A few days ago, I clicked on a YouTube ad for a video by Classically Abby. The video was about being newly married or a 10-things-you-should-know-before-getting-married vlog. I was intrigued because, based on this woman’s youth, I had the feeling she couldn’t have been married for very long. What type of woman would give advice with visibly little matrimonial experience under her belt?
The video didn’t disappoint. The woman–with A-game eyebrows I might add–gave the most basic advice, which you could easily already know after being roommates with anyone for a year. Whilst the advice wasn’t horrible, it also wasn’t enriching, nuanced, or invigorating. Regardless, I couldn’t help but delve deeper into Classically Abby’s channel. The next video I watched was about dressing modestly.
Aside: I am pretty sure curiosity is both one of my strengths and one of my weaknesses.
Well, I watched the full video and then amused myself by also reading the comments. People of the Internet are equal parts inane, cruel, compassionate, and hilarious. The comments section never disappoints. Of course, all of this got me to thinking about modesty.
As Classically Abby explains in her video, women must dress modestly because–and here I’m paraphrasing–you don’t want men to be distracted by your body; If you are scantily clad, the men folk will only see you for your body and not for your other merits. Men are visual creatures, according to Classically Abby, and they cannot be blamed if, upon seeing your cleavage, they discount you as an intelligent human being and objectify you.
This is an extremely old and tired–and frankly, disproved and boring–argument. Conservative women should really find a new playbook. I thought to myself that I could spend time exposing the logical fallacies here, which several women took time to do in the comments, or I could instead explore what is modesty. I find the latter far more interesting because understanding what modesty is might better inform our understanding of what it means to dress modestly.
The definition of modesty starts with the word moderation, which means avoiding extreme behaviors or to be calm and temperate (mild). Modesty is also defined as neither bold nor self-assertive, as being unpretentious. The etymology of the word is moderate, but more at the word measured (taken from the Latin modus). It’s important to understand the definition of words before you can begin to use them to address or redress others.
With this definition of modesty, in particular its etymology, we might begin to grasp what might be meant by dressing modestly. Because at the heart of the definition is the word measured, we can exclude haute couture from being modest, since anything created by excess or expense cannot be modest. But what else might we exclude from being modest now that we know what the definition is?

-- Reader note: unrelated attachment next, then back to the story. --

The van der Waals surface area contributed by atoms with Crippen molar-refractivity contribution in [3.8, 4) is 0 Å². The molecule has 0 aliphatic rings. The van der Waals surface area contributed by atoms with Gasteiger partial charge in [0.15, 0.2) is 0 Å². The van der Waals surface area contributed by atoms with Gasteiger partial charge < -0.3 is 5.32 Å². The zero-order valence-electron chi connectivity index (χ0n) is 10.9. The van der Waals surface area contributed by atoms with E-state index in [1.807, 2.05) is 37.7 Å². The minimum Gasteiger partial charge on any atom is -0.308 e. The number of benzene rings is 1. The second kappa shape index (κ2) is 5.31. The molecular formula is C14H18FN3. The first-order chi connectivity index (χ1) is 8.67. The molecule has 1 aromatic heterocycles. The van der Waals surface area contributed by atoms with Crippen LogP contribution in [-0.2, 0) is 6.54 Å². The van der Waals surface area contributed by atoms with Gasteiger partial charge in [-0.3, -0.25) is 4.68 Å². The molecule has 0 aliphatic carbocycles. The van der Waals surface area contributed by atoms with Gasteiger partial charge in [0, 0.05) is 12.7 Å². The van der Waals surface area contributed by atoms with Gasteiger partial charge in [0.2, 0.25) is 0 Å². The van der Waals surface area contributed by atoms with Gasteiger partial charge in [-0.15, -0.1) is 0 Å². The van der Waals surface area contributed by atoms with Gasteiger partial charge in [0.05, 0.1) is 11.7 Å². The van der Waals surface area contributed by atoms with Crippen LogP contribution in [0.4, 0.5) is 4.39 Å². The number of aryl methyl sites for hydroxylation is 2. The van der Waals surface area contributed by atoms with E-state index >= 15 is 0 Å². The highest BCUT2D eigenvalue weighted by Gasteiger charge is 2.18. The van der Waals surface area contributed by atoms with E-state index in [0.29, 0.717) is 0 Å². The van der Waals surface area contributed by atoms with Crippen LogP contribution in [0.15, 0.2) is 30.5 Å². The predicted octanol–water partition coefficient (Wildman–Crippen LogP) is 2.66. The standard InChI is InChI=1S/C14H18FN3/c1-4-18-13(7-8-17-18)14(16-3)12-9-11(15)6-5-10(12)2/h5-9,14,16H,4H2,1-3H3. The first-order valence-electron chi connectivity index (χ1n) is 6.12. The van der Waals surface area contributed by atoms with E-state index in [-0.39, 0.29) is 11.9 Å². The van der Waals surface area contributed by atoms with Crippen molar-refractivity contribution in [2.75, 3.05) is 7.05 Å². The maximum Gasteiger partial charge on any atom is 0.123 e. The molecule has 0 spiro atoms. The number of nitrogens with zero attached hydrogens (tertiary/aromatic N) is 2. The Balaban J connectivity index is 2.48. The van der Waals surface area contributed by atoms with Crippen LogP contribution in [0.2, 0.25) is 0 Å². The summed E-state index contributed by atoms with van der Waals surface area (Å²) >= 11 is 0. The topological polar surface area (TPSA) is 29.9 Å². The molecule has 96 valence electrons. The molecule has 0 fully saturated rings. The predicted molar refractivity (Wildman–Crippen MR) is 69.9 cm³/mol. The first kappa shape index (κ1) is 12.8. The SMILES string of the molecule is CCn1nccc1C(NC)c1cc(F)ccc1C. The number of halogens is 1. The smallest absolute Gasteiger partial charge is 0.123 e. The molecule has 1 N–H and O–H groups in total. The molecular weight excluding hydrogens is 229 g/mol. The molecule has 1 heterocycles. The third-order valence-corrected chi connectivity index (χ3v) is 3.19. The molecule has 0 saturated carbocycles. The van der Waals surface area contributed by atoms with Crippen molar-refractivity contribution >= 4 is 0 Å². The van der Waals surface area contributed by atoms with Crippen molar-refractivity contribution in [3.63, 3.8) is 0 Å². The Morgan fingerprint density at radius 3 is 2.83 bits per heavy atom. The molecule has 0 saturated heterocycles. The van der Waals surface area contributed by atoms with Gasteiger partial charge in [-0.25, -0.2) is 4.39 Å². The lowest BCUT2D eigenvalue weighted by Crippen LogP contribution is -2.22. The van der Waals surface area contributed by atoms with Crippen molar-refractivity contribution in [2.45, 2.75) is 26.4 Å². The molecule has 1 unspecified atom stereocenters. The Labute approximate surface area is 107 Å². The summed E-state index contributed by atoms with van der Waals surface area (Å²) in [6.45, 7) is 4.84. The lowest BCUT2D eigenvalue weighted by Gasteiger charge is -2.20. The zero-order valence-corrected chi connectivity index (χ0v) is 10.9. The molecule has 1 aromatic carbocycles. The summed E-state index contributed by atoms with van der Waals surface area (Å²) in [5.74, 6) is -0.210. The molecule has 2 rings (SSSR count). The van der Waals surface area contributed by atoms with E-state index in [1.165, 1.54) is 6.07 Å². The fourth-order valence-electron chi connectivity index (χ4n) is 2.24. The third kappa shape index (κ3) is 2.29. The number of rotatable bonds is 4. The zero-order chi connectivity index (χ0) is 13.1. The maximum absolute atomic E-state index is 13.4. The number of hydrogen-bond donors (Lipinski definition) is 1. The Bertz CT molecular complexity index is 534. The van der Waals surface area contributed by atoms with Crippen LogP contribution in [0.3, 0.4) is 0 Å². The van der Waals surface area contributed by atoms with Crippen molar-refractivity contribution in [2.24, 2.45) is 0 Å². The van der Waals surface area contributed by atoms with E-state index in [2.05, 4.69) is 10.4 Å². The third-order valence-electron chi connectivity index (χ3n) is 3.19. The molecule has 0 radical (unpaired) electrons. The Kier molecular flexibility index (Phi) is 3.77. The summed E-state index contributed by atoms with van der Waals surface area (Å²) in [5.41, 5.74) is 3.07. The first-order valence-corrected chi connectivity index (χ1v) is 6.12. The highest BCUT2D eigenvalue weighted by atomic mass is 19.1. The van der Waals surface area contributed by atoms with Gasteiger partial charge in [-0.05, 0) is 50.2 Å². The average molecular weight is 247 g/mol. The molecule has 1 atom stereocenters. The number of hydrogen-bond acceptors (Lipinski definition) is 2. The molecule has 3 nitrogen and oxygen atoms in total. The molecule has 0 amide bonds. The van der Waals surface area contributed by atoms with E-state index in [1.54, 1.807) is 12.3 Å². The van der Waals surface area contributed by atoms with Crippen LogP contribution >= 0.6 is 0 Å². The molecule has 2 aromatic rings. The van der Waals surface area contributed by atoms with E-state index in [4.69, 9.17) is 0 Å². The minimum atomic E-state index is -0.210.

Let’s think about how our clothes are designed and made these days. Most of what we buy is not made at home anymore nor by seamstresses in the United States. We tend to buy off-the-shelf fashion, which is imported mainly from China, but also from India and Mexico. Are these all made moderately without excess simply because we can purchase them for $13 at Walmart?
From the films and documentaries exposing this part of our fashion industry, especially from the revelations about the warehouses in China, where young girls are propping their eyes open with clothespins to work through the 15th hour of their 18-hour shift, we could ascertain that the expenses and excesses used in our fashion are the bodies of young girls from the poorest parts of the world.
Every pair of jeans or blouse or dress we put on costs in bodies rather than dollars. We might pay $13 for a dress, but that dress came at the expense of a teenage girl’s actual blood, sweat, and tears. In some cases, it might have been paid for with her life, since these factories are locked tight and sometimes burn to the ground with everyone inside it.
Is not the torture and enslavement of young girls for cheap, off-the-shelf clothing the definitive excess of capitalism? Is this not a high cost for the clothes we wear? Could it be then that nothing we wear here in the United States, one of the main beneficiaries of the Global Economy, is modest? Based on the definition of modesty, I would say that the clothing we wear is too pretentious, extreme in its making, and immoderate to be so.
Perhaps, if we were very concerned about modesty, we might rethink how we get our clothes, how we can defend the rights of the workers who make our clothes, and how we ourselves might be more moderate in our purchase patterns for clothing instead of worrying about how much the clothing covers of our bodies. Just a thought.